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A literature search of peer-reviewed literature was conducted in Medline and Embase via Ovid for articles published between 2012 and April 2014. The following search terms were used: dyspnea (MeSH term and keyword) or breathlessness (keyword) AND opioids (MeSH term and keyword) AND Administration, Intranasal/ or (MeSH term and keyword) OR Inhalation/ or Administration, Inhalation/ or OR ‘Nebulizers and Vaporizers’/ or

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Since 2012, one systematic review and three primary studies reported information on the use of inhaled or intranasal opioid application for the relief of breathlessness.

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Review studies

Simon et al.[26▪▪] published a systematic review aiming to analyze and summarize the evidence about the use of fentanyl for the relief of breathlessness by systematically reviewing the available literature. They assessed 13 studies in this review, with most studies being case studies and only 2 randomized controlled trials (RCTs). One RCT, testing inhaled fentanyl, included 12 patients and was planned as a feasibility study [27▪], and the second RCT, also evaluating nebulized fentanyl, actually failed to recruit a sufficient number of patients and stopped recruitment after 18 months with only 2 patients being included [28].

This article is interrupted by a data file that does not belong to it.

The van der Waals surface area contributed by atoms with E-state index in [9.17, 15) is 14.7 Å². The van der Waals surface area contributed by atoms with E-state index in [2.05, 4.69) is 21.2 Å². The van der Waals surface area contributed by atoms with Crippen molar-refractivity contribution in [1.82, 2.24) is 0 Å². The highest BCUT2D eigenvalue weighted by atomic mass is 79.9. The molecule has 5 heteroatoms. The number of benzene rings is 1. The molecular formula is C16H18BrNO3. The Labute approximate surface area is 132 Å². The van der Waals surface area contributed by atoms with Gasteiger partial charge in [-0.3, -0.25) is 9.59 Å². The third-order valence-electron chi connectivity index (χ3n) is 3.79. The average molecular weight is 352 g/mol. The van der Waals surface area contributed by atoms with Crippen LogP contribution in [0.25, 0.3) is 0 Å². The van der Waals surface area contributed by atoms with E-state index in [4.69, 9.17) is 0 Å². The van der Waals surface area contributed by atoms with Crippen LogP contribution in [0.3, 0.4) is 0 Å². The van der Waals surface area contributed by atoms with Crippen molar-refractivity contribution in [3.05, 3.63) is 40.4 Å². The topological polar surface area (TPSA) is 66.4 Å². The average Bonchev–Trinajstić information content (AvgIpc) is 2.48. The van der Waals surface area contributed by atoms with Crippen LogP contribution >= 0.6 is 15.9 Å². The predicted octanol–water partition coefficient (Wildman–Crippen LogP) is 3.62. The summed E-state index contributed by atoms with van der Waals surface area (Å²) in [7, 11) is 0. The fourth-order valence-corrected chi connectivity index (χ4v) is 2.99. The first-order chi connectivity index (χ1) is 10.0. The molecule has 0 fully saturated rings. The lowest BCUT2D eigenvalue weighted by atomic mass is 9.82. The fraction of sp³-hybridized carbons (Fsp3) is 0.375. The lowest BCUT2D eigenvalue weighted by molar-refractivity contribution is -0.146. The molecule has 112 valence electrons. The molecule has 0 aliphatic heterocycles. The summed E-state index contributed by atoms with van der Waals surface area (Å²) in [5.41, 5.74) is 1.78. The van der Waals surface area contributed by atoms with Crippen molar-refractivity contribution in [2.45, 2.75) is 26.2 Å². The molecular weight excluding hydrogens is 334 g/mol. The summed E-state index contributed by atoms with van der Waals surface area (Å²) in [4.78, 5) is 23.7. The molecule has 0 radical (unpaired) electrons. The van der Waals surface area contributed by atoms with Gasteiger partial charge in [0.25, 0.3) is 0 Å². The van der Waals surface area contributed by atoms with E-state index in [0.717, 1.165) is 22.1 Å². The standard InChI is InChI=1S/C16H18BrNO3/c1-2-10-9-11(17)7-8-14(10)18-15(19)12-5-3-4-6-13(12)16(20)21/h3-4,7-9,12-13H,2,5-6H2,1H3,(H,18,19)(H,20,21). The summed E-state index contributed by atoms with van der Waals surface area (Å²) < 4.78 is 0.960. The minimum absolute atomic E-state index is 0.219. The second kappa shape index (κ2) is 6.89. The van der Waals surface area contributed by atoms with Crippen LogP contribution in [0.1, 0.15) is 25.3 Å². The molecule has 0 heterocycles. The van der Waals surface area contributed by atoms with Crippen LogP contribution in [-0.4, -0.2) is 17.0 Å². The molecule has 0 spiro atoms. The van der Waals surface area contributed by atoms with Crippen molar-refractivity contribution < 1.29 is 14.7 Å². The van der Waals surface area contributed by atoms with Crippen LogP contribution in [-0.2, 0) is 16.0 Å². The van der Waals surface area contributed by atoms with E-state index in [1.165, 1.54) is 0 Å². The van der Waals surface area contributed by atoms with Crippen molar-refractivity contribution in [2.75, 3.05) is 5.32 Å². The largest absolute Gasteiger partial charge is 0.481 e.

Nebulized fentanyl citrate was used in five studies including 70 patients [7,27▪,28–30] and intranasal application in two studies (n = 5) [31,32]. Nebulized fentanyl was used in a limited range of 25–100 μg [7,27▪,28–30]. The authors concluded that there is currently no evidence for the effectiveness of fentanyl for the relief of breathlessness because of the lack of sufficiently powered and controlled studies [26▪▪]. Only the RCT conducted by Jensen et al.[27▪] demonstrated a lower intensity of breathlessness after administration of fentanyl compared with placebo, but the difference was not statistically significant. All other quasi-experimental and descriptive studies reported an improvement regarding the relief of breathlessness intensity [26▪▪].

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Primary studies

Jensen et al.[27▪] (partially described in the systematic review above) tested a single-dose inhalation of 50 μg nebulized fentanyl citrate on exercise tolerance and dyspnea in chronic obstructive pulmonary disease (COPD) patients in a randomized, double-blind, placebo-controlled, crossover study. The application of fentanyl was associated with significantly increased exercise endurance time and small but consistent increases in dynamic inspiratory capacity. There was no concomitant change in ventilatory demand, breathing pattern, pulmonary gas exchange, and cardiometabolic function during exercise. The mean rate of increase in dyspnea intensity ((1.2 ± 0.3 vs. 2.9 ± 0.8 Borg units/min, P = 0.03) and unpleasantness ratings ((0.5 ± 0.2 vs. 2.9 ± 1.3 Borg units/min, P = 0.06) between isotime and peak exercise was less after treatment with fentanyl citrate vs. placebo [27▪].

In a randomized, controlled, double-blinded trial, Shohrati et al.[24] tested nebulized morphine in 40 patients suffering from COPD because of exposure to sulfur mustard. The intervention group received 1 mg morphine sulfate diluted by 4 ml normal saline 0.5% via a nebulizer once-daily for 5 days. A nebulizer was used that can transport micro-aerocell with 2–3 μmin diameter to lower airways such as bronchiole in adults. The control group only inhaled normal saline as placebo [24]. Breathlessness, cough, and quality of life improved significantly in the intervention group as well as respiratory rate, heart rate, and nighttime wakening.